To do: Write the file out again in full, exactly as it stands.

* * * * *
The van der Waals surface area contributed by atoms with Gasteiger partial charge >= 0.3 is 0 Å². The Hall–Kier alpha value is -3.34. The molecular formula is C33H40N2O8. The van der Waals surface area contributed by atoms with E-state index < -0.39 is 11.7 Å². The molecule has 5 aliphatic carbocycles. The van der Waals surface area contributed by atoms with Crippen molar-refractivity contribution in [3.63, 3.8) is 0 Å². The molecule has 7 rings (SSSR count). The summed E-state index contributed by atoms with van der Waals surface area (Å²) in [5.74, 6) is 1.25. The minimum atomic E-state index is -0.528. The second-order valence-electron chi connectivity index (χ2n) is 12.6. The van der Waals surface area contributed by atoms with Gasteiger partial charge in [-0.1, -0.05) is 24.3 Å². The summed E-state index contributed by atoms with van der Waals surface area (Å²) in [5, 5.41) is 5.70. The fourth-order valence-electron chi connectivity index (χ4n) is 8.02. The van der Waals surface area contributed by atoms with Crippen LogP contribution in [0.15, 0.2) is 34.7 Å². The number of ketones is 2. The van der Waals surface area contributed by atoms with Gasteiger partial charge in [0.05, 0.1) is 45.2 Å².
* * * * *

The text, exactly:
The van der Waals surface area contributed by atoms with Gasteiger partial charge >= 0.3 is 0 Å². The Hall–Kier alpha value is -3.34. The molecular formula is C33H40N2O8. The van der Waals surface area contributed by atoms with E-state index < -0.39 is 11.7 Å². The molecule has 5 aliphatic carbocycles. The van der Waals surface area contributed by atoms with Crippen molar-refractivity contribution in [3.63, 3.8) is 0 Å². The molecule has 7 rings (SSSR count). The summed E-state index contributed by atoms with van der Waals surface area (Å²) in [5.74, 6) is 1.25. The minimum atomic E-state index is -0.528. The second-order valence-electron chi connectivity index (χ2n) is 12.6. The van der Waals surface area contributed by atoms with Gasteiger partial charge in [-0.1, -0.05) is 24.3 Å². The summed E-state index contributed by atoms with van der Waals surface area (Å²) in [5, 5.41) is 5.70. The fourth-order valence-electron chi connectivity index (χ4n) is 8.02. The van der Waals surface area contributed by atoms with Crippen LogP contribution in [0.15, 0.2) is 34.7 Å². The number of ketones is 2. The van der Waals surface area contributed by atoms with Gasteiger partial charge in [0.05, 0.1) is 45.2 Å².